Posts Tagged ‘painting’


When I first saw Joël Penkman’s work, all kinds of superlatives came to mind: Incredible. Gorgeous. Exquisite. Amazing. Beautiful!




Many of her egg tempura on gesso board still life food paintings look so realistic you might easily mistake them for photographs. Originally from New Zealand, Joël now lives and works in the UK — Liverpool, England, to be exact.







She portrays her subjects on clean, neutral backgrounds to allow the viewer to bring his/her own context to the paintings. Food is by far her favorite subject, but she also enjoys graphically representing everyday objects inspired by British life.




Naturally I especially love her sweets, but I’m equally enamored of her food packaging subjects,










and her 100 teacups collection!






Recently, she was commissioned to paint 125 food items for Colman Andrews’s THE TASTE OF AMERICA (Phaidon Press, 2013). It’s wonderful to see familiar foods like hot dogs, avocados, bagels, and cherry tomatoes along with regional favorites like Old Bay Seasoning, Café du Monde Beignet Mix, Goo Goo Clusters, and Vermont Common Crackers. I also learned about quite a few brands I’d never seen before (Rancho Gordo Prepared Hominy, Graeter’s Ice Cream, Kim’s Pork Cracklings).













Since she likes to paint from real life models, these foods were sent to her across the pond. She said it felt like Christmas whenever a new shipment arrived. :)

For the literary minded, check out Joël’s collection of Fictional Food (yes, there’s Paddington’s favorite marmalade sandwiches!):

Holly Golightly's Breakfast

Holly Golightly’s Breakfast

Paddington's Marmalade Sandwiches

Paddington’s Marmalade Sandwiches

Snow White's Poison Apple

Snow White’s Poison Apple

Edmund's Turkish Delight

Edmund’s Turkish Delight

Indulge yourself even more by visiting Joël Penkman’s Official Website and Etsy Shop, where she sells both originals and giclée prints.




It’s easy to see why I’m such a big fan of Joël’s work. But there’s also this: when asked in an interview what she would take if her house was burning down, she said her cats, their 2 teddy bears and her laptop. You should have heard the cheers in the Alphabet Soup kitchen! We love an artist who’s got her priorities straight. :)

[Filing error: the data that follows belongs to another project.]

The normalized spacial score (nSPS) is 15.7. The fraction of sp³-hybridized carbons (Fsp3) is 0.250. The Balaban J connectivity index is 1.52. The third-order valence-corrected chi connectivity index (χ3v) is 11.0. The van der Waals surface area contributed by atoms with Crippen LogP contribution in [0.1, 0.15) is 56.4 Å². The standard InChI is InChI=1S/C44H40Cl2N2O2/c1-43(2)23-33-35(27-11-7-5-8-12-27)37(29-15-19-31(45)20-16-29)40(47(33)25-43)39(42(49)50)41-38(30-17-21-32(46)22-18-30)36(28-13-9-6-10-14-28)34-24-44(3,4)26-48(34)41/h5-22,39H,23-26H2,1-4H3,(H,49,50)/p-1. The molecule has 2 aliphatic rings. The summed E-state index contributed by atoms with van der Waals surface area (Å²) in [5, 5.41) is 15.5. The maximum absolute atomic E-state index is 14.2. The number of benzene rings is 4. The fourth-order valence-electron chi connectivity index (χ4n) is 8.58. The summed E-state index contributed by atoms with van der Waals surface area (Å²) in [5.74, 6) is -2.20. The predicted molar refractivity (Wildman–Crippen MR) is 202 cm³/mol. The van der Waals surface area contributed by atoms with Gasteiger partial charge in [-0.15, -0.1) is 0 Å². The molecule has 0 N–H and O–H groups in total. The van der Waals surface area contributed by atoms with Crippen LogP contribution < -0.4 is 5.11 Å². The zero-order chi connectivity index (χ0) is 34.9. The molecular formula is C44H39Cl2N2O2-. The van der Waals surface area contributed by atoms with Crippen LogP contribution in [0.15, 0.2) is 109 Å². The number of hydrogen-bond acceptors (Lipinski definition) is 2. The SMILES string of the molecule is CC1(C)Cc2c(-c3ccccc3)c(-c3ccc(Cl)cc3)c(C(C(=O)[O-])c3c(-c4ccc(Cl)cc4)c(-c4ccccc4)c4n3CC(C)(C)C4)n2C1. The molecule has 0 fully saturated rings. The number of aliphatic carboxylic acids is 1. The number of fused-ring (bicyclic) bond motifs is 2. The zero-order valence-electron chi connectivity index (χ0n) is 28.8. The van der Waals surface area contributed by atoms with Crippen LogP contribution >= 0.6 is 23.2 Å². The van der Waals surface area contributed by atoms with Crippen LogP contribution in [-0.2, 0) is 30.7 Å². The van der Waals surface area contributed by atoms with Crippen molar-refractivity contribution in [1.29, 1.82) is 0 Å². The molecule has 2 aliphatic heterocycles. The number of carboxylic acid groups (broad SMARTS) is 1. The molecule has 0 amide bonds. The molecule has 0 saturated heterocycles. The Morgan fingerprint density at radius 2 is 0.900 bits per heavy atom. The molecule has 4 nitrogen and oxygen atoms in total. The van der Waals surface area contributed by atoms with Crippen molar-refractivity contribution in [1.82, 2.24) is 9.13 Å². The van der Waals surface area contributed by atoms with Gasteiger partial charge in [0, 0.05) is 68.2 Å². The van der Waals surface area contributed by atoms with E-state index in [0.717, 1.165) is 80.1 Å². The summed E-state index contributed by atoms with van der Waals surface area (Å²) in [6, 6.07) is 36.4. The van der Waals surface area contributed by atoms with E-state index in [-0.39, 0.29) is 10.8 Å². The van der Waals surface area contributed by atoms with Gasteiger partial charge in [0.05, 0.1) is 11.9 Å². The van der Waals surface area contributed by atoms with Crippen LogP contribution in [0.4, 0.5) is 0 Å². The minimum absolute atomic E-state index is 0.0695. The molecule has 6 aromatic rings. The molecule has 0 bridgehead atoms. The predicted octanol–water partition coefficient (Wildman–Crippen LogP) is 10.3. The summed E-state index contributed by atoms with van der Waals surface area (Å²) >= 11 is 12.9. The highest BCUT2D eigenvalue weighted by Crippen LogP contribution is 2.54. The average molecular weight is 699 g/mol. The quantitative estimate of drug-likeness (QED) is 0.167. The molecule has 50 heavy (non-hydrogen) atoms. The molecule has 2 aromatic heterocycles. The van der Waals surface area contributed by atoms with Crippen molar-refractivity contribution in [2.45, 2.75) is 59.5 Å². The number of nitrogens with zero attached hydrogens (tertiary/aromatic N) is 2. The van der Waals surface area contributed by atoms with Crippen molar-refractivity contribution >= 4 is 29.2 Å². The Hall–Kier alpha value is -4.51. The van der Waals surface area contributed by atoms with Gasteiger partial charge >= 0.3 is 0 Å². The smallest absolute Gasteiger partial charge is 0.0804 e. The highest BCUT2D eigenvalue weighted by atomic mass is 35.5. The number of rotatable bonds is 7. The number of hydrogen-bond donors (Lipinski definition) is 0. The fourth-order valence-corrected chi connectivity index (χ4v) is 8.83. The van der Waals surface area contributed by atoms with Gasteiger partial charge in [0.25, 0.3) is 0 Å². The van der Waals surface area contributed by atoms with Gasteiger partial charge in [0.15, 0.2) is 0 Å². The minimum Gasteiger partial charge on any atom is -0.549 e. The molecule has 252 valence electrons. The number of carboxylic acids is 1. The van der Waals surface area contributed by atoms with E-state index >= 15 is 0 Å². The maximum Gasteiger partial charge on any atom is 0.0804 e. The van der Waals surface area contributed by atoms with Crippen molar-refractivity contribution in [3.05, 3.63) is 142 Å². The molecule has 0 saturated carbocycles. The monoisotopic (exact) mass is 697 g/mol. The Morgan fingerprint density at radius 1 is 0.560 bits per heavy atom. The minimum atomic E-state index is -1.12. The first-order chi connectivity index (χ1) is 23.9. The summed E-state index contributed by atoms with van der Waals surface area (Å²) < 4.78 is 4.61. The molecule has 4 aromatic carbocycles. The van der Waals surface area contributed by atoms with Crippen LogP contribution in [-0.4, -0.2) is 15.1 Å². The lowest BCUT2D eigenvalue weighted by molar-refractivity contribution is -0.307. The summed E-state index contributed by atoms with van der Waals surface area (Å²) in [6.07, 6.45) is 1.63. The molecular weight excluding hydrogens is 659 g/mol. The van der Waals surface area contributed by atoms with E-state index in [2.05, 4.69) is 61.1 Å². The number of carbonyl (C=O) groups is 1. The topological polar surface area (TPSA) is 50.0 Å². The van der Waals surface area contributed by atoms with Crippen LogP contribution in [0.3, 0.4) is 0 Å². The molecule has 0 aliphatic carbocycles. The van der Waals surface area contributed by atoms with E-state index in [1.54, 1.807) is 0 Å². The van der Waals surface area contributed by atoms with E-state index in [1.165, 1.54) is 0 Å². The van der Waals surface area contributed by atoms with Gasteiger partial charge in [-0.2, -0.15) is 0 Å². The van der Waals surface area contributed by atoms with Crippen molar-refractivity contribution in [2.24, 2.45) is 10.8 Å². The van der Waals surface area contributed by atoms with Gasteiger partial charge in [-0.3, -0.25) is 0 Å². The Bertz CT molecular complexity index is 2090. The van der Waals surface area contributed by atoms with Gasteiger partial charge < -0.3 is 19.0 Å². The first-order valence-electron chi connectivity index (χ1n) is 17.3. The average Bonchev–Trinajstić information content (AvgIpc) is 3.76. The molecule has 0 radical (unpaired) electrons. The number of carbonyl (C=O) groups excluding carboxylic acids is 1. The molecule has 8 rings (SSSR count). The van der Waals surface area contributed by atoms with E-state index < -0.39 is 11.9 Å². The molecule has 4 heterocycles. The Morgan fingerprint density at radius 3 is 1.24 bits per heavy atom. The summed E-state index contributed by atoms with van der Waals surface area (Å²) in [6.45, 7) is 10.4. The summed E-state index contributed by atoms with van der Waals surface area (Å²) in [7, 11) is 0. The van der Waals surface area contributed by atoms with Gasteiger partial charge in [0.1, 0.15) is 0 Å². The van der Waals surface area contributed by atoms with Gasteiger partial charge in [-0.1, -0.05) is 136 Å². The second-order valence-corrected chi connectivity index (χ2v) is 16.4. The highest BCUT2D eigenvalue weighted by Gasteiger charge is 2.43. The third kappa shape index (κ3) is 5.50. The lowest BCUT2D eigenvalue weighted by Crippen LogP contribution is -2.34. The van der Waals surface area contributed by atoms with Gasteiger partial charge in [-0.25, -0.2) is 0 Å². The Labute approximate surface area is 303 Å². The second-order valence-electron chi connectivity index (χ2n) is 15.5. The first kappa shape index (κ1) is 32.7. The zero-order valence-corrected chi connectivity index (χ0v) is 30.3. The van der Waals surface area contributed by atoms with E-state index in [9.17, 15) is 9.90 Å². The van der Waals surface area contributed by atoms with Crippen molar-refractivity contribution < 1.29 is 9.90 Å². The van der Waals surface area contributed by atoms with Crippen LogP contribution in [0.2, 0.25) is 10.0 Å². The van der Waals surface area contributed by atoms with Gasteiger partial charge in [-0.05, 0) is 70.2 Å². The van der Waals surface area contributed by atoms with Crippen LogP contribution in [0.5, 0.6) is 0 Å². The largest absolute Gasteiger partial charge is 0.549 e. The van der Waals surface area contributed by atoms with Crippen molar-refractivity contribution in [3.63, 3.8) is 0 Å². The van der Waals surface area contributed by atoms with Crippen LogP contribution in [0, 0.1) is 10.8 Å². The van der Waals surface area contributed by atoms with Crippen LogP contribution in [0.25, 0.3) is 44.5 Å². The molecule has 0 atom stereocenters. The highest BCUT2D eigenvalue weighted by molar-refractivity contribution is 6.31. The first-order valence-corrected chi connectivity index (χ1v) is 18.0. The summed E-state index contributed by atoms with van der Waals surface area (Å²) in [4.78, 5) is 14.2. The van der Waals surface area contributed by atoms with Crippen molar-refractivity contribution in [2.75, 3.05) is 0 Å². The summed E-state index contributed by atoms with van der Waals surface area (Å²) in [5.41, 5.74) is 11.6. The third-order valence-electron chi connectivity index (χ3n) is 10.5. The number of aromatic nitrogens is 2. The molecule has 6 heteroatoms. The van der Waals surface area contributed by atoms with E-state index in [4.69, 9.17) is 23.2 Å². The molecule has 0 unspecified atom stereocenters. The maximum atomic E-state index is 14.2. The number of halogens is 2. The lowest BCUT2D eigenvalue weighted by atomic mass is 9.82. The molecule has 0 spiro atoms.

Copyright © 2015 Jama Rattigan of Jama’s Alphabet Soup. All rights reserved. 

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It’s here, it’s finally here!

Happy Spring!

We must celebrate with what so many of us are craving after such a long hard winter: COLOR!

But why settle for plain blue when you can have indigo or blue moonshade? As for green, make mine Elysian. Let’s bask in the evocative names of colors and the flights of fancy they inspire. And yes, you may call me Sheba. :)

by Wendy Cope

Limeglow of leaves –
elf, sapling
in Elysian green,
she’s jitterbugging
in the forest.
She is froth, the tang
of julep, capering
among the ferns.
Passion, the firedance
of her fantasy,
fireglow of poppy
and corona, ember.
Casanova, peerless
demon, jester!
She burns, a firefly,
Apollo’s geisha.
Her sandgold hair,
spun silk kimono,
melon and lemon sorbet
on the balcony,
white wine, gardenias.
That honeysuckle year –
if he could ransom
one sunlit day!
Indigo seascape –
Melissa in cool,
blue moonshade.
Harebell, naiad,
exotic ballerina,
she commands the bay,
the midnight swell,
the surf, pale gossamer.
Autumnal in brogues,
beige twinset, russet
tweeds, she takes
coffee at eleven,
sherry at noon –
dreams of Tarragona,
castanets, a man
who called her Sheba.
Her mood
is violet, nocturnal.
Aubrietia, phlox,
wisteria delight her
more than roses.
Solitude, a purple
robe, a last
long hazy evening.

~ from If I Don’t Know (Faber & Faber, 2001).


Which shade of green should I use to paint my dining room — Barefoot in the Grass, Peaceful Garden, or Spring Has Sprung? Inspired by nature’s palette, we paint our rooms to bring the outdoors in. While I contemplate my choices, enjoy this floral bouquet plucked from Cope’s dreamscape. If you need me, I’ll be lounging in my purple robe sipping sherry. Come to think of it, I’ve always wanted a pair of castanets.